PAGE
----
Sergei Skripal, a former colonel of Russia's GRU military intelligence service, looks on inside the defendants' cage as he attends a hearing at the Moscow military district court, Russia August 9, 2006. Picture taken August 9, 2006. Kommersant/Yuri Senatorov via REUTERS ATTENTION EDITORS - THIS PICTURE WAS PROVIDED BY A THIRD PARTY. NO RESALES. NO ARCHIVE. Image Credit: REUTERS

In the intelligence world, assassinations — like the one which seems to have been attempted on the former spy Sergei Skripal — are generally regarded as unprofessional. But not in Russia. And especially not now.

During the Cold War, spies of all countries conformed to a series of unwritten rules, one of which meant that defectors (in either direction) would not be singled out for retribution. Thus, when the KGB chairman Yuri Andropov was asked for instructions by his subordinates who had discovered the home addresses of the defector Igor Gouzenko in Ontario, and another defector, Vladimir Petrov in Melbourne, he ordered that they should be left alone.

Admittedly, other targets were not always so lucky. The Romanians specialised in slipping plutonium dust into the desk-drawers of troublesome Radio Liberty journalists in Munich.

Having unwittingly ingested the toxin, they would succumb within months to virulent lung cancers. As the victims were usually heavy smokers, the murders went undetected until spy chief Ion Pacepa himself defected while on a visit to West Germany.

But today, elements in Russia seem to have torn up the established rule book, and a Russian law passed by the Duma in July 2006 authorises the extrajudicial elimination abroad of “extremists” — a term with a very wide definition. It is perhaps interpreted by the regime to encompass its political opponents as well as authentic moles who have sold the country’s secrets to Western intelligence agencies.

Four months after this controversial legislation was passed, in November 2006, two former KGB officers administered a lethal dose of radioactive polonium-210 to the defector Alexander Litvinenko in a Mayfair hotel.

His alleged assailants, Andrei Lugovoi and Dmitry Kovtun, are protected from extradition by the Russian constitution, and Lugovoi has been elected to the Duma, which gives him immunity from prosecution even within the Russian Federation.

Soon after, the life of the Kremlin critic Boris Berezovsky was saved at the last moment when he was approached in the lobby of London’s Park Lane Hilton by an armed Chechen, Movladi Atlangeriyev. The gunman was disarmed by the discreet intervention of police surveillance officers, questioned, and then unceremoniously deported. Berezovsky was to be found dead at his home in 2013. An inquest into his death recorded an open verdict.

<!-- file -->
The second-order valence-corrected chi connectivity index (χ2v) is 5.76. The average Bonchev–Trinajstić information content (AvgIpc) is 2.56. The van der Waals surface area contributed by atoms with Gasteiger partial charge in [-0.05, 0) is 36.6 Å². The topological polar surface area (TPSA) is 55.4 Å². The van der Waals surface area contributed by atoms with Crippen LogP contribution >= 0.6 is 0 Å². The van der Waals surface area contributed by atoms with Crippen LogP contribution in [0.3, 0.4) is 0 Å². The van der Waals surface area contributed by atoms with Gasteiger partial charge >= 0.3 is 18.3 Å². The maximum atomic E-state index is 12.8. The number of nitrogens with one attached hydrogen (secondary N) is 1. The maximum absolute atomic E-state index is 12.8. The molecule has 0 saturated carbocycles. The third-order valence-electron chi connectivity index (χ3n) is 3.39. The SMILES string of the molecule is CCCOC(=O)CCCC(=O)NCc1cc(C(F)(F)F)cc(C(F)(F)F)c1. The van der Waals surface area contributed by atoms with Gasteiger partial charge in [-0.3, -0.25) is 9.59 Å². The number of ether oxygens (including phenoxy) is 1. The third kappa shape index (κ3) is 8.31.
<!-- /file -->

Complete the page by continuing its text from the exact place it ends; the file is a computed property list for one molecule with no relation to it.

A complaint by Oleg Gordievsky, the celebrated KGB officer exfiltrated from Moscow in 1985 hidden in the back of a British embassy Ford Sierra, that he has been the victim of a Russian attack in his new home in Surrey, was not pursued, in spite of the intervention of his friend, the retired MI5 Director-General Eliza Manningham-Buller. His health has been ruined, but no action was taken against the perpetrator. This absence of any significant consequences for assassins seems only to have emboldened them, and some recent attacks have been quite brazen. When a pair of GRU (foreign military intelligence agency) assassins were convicted of the murder in Qatar of Zelimkhan Yandarbiev and his two bodyguards, with a bomb placed under their SUV, they were sent back to Moscow to serve life sentences.

When they arrived at Vnukovo airport they instead received a hero’s welcome and were released, having spent barely six months in a Doha jail. While in the custody, both men had implicated Russia’s defence minister as the person who had directed the entire operation, but even this admission caused only mild embarrassment in the Kremlin.

New phenomenon

Foreign political assassination in the UK is a relatively new phenomenon, and the resettlement and welfare personnel of the Secret Intelligence Service (MI6) are unused to the new threat. Defectors have always been a volatile commodity, and while some, such as Oleg Lyalin, adjust to their new life, others, such as the KGB officers Vladimir Kuzichkin and Viktor Makarov, found the process challenging. Both developed mental health issues, and Kuzichkin was once discovered stark naked in a motorway service station in Somerset, resulting in his immediate hospitalisation.

The UK’s Secret Intelligence Service acknowledges its duty of care to support and protect those who have risked their lives to provide the UK with valuable information, and these incidents, sometimes referred to as “. 38 retirement plans” (after the. 38 calibre pistol), reflect badly on its skills.

The months before an election in Russia are an especially dangerous period, when efforts could be on to attract the nationalist vote. This could also be playing to the natural constituents in the FSB security apparatus and the SVR, the foreign intelligence successor to the KGB.

The atmosphere in Moscow changes perceptibly, and usually loquacious KGB veterans exercise uncharacteristic discretion, if they answer their telephones at all. Resources in the intelligence field dry up until the polls are over. Then it is business as usual. In the meantime, however, these are dangerous days.

The Telegraph Group Limited, London, 2018

Nigel West is the author of Spycraft Secrets: An Espionage A-Z.